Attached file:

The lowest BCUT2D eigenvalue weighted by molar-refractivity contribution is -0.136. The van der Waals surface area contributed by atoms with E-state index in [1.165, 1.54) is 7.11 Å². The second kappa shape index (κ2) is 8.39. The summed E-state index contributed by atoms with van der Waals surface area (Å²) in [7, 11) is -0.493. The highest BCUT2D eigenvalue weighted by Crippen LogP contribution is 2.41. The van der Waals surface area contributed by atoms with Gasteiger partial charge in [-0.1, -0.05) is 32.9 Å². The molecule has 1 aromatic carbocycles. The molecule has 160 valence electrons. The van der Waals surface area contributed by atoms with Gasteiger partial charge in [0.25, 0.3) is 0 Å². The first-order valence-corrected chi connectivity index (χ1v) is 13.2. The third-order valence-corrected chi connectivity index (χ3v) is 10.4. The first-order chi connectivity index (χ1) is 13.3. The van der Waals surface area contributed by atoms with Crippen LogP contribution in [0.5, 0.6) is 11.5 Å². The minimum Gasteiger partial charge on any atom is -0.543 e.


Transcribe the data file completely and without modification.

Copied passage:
The lowest BCUT2D eigenvalue weighted by molar-refractivity contribution is -0.136. The van der Waals surface area contributed by atoms with E-state index in [1.165, 1.54) is 7.11 Å². The second kappa shape index (κ2) is 8.39. The summed E-state index contributed by atoms with van der Waals surface area (Å²) in [7, 11) is -0.493. The highest BCUT2D eigenvalue weighted by Crippen LogP contribution is 2.41. The van der Waals surface area contributed by atoms with Gasteiger partial charge in [-0.1, -0.05) is 32.9 Å². The molecule has 1 aromatic carbocycles. The molecule has 160 valence electrons. The van der Waals surface area contributed by atoms with Gasteiger partial charge in [0.25, 0.3) is 0 Å². The first-order valence-corrected chi connectivity index (χ1v) is 13.2. The third-order valence-corrected chi connectivity index (χ3v) is 10.4. The first-order chi connectivity index (χ1) is 13.3. The van der Waals surface area contributed by atoms with Crippen LogP contribution in [0.5, 0.6) is 11.5 Å². The minimum Gasteiger partial charge on any atom is -0.543 e.